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Study: Fathers-to-Be Should Avoid Alcohol for Months Before Conception

Both men and women hoping to become parents should avoid drinking alcohol prior to conception to protect their baby against congenital heart defects, according to a new study published in the European Journal of Preventive Cardiology.

Previous studies investigating the link between alcohol and congenital heart disease have focused on prospective mothers, with inconclusive results. This is the first meta-analysis to also examine the role of paternal alcohol drinking.

According to the findings, babies have a 44% increased risk of congenital heart disease when their father drank alcohol three months before conception, compared to babies whose dads did not drink. When the mothers drank during this time period or during the first trimester, babies had a 16% increased risk of disease.

The researchers suggest that when couples are trying for a baby, men should not consume alcohol for at least six months before conception while women should stop alcohol one year before and avoid it during pregnancy.

In addition, binge drinking — defined as five or more drinks per sitting — was related to a 52% higher likelihood of having a child with birth defects among men and 16% among women.

“Binge drinking by would-be parents is a high risk and dangerous behaviour that not only may increase the chance of their baby being born with a heart defect, but also greatly damages their own health,” said study author Dr. Jiabi Qin, of Xiangya School of Public Health, Central South University, Changsha, China.

The researchers compiled the best data published between 1991 and 2019, which amounted to 55 studies including 41,747 babies with congenital heart disease and 297,587 without. The analysis showed a relationship between parental alcohol drinking and congenital heart diseases.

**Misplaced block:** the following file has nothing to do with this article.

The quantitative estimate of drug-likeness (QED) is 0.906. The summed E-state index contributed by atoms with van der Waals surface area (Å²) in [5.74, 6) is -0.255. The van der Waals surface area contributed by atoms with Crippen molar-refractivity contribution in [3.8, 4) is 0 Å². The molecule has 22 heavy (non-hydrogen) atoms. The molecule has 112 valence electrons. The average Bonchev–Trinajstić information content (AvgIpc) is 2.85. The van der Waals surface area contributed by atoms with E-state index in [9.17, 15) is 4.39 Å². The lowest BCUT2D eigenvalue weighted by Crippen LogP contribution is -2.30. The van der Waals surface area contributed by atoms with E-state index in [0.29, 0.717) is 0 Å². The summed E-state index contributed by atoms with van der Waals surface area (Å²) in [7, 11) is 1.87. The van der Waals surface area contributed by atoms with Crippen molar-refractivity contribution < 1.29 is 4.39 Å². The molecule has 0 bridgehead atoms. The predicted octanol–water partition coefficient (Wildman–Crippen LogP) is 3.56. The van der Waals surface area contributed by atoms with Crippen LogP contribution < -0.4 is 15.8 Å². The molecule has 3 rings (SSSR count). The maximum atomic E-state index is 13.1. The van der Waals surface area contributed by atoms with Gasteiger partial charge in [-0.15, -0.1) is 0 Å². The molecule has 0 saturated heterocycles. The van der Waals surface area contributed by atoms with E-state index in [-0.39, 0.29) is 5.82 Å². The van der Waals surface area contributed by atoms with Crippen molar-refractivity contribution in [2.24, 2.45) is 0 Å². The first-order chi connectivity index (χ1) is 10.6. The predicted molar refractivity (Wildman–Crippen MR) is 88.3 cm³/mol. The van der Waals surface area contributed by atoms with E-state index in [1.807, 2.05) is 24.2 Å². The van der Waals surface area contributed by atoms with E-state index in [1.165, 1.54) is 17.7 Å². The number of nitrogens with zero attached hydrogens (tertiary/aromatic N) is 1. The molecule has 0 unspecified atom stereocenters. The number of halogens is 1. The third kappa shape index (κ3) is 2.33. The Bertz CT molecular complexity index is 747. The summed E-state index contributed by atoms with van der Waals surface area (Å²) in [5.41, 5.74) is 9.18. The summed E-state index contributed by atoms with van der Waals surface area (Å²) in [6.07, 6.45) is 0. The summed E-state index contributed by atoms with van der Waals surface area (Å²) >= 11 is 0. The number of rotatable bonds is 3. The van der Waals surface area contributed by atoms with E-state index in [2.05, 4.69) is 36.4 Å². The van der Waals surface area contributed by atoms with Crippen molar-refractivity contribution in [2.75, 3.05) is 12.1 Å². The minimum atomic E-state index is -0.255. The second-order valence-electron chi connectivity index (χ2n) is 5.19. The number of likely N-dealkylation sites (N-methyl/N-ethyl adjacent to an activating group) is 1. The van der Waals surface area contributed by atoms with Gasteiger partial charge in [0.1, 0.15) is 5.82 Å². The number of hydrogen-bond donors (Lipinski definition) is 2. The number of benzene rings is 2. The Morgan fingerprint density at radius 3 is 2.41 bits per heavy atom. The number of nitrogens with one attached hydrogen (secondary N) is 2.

‘We observed a gradually rising risk of congenital heart diseases as parental alcohol consumption increased. The relationship was not statistically significant at the lower quantities,” said Qin.

The authors noted that this was an observational study and does not prove a causal effect, nor does it prove that paternal drinking is more harmful to the fetal heart than maternal drinking. The data cannot be used to define a cut-off of alcohol consumption that might be considered safe.

Regarding specific defects, the researchers found that, compared to abstinence, maternal drinking was correlated to a 20% greater risk of tetralogy of Fallot, a combination of four abnormalities in the heart’s structure.

“The underlying mechanisms connecting parental alcohol and congenital heart diseases are uncertain and warrant further research. Although our analysis has limitations — for example the type of alcohol was not recorded — it does indicate that men and women planning a family should give up alcohol,” said Qin.

Alcohol is a known teratogen (causes malformation of an embryo) and has been connected with fetal alcohol spectrum disorder (FASD). Around one in four children with FASD have congenital heart disease.

Congenital heart diseases are the most common birth defects, with approximately 1.35 million infants affected every year. These conditions can increase the likelihood of cardiovascular disease later in life, even after surgical treatment, and are the main cause of perinatal death.

Source: European Society of Cardiology

Study: Fathers-to-Be Should Avoid Alcohol for Months Before Conception

Traci Pedersen

Traci Pedersen is a professional writer with over a decade of experience. Her work consists of writing for both print and online publishers in a variety of genres including science chapter books, college and career articles, and elementary school curriculum.

APA Reference
Pedersen, T. (2019). Study: Fathers-to-Be Should Avoid Alcohol for Months Before Conception. Psych Central. Retrieved on October 22, 2019, from https://psychcentral.com/news/2019/10/06/study-fathers-to-be-should-avoid-alcohol-for-months-before-conception/150769.html
Scientifically Reviewed
Last updated: 6 Oct 2019
Last reviewed: By a member of our scientific advisory board on 6 Oct 2019
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